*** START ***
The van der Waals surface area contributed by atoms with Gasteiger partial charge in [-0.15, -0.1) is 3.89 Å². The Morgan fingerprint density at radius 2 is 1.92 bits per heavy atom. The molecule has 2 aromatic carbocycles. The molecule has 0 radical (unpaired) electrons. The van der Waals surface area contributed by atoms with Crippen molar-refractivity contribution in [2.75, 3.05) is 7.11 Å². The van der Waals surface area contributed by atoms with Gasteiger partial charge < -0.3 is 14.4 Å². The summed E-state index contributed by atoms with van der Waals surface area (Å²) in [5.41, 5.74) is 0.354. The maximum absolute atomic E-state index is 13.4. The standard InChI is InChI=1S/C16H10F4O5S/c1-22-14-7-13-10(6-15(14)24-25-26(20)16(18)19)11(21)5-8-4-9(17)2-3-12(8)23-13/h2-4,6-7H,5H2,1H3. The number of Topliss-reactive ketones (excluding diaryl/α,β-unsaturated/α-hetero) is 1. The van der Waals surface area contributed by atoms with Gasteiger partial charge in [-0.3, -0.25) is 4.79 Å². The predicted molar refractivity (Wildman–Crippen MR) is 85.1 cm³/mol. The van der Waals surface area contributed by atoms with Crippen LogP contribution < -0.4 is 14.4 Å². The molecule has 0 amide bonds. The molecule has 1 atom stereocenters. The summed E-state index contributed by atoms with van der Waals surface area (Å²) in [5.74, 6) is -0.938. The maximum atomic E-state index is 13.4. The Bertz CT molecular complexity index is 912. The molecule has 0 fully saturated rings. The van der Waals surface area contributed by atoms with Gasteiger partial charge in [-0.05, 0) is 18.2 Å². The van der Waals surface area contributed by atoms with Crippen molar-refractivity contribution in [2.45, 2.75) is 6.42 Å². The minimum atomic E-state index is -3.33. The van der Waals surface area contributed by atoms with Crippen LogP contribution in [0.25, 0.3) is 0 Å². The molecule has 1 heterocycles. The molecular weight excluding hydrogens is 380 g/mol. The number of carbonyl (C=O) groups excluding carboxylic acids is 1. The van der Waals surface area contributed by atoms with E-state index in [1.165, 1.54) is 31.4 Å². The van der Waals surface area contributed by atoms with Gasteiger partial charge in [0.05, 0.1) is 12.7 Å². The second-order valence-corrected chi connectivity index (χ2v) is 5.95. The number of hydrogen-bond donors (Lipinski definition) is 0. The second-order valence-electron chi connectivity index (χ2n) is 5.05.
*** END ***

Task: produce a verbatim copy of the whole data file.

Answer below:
The van der Waals surface area contributed by atoms with Gasteiger partial charge in [-0.15, -0.1) is 3.89 Å². The Morgan fingerprint density at radius 2 is 1.92 bits per heavy atom. The molecule has 2 aromatic carbocycles. The molecule has 0 radical (unpaired) electrons. The van der Waals surface area contributed by atoms with Crippen molar-refractivity contribution in [2.75, 3.05) is 7.11 Å². The van der Waals surface area contributed by atoms with Gasteiger partial charge < -0.3 is 14.4 Å². The summed E-state index contributed by atoms with van der Waals surface area (Å²) in [5.41, 5.74) is 0.354. The maximum absolute atomic E-state index is 13.4. The standard InChI is InChI=1S/C16H10F4O5S/c1-22-14-7-13-10(6-15(14)24-25-26(20)16(18)19)11(21)5-8-4-9(17)2-3-12(8)23-13/h2-4,6-7H,5H2,1H3. The number of Topliss-reactive ketones (excluding diaryl/α,β-unsaturated/α-hetero) is 1. The van der Waals surface area contributed by atoms with Gasteiger partial charge in [-0.3, -0.25) is 4.79 Å². The predicted molar refractivity (Wildman–Crippen MR) is 85.1 cm³/mol. The van der Waals surface area contributed by atoms with Crippen LogP contribution < -0.4 is 14.4 Å². The molecule has 0 amide bonds. The molecule has 1 atom stereocenters. The summed E-state index contributed by atoms with van der Waals surface area (Å²) in [5.74, 6) is -0.938. The maximum atomic E-state index is 13.4. The Bertz CT molecular complexity index is 912. The molecule has 0 fully saturated rings. The van der Waals surface area contributed by atoms with Gasteiger partial charge in [-0.05, 0) is 18.2 Å². The van der Waals surface area contributed by atoms with Crippen molar-refractivity contribution in [2.45, 2.75) is 6.42 Å². The minimum atomic E-state index is -3.33. The van der Waals surface area contributed by atoms with Crippen LogP contribution in [0.25, 0.3) is 0 Å². The molecule has 1 heterocycles. The molecular weight excluding hydrogens is 380 g/mol. The number of carbonyl (C=O) groups excluding carboxylic acids is 1. The van der Waals surface area contributed by atoms with E-state index in [1.165, 1.54) is 31.4 Å². The van der Waals surface area contributed by atoms with Gasteiger partial charge in [0.05, 0.1) is 12.7 Å². The second-order valence-corrected chi connectivity index (χ2v) is 5.95. The number of hydrogen-bond donors (Lipinski definition) is 0. The second-order valence-electron chi connectivity index (χ2n) is 5.05.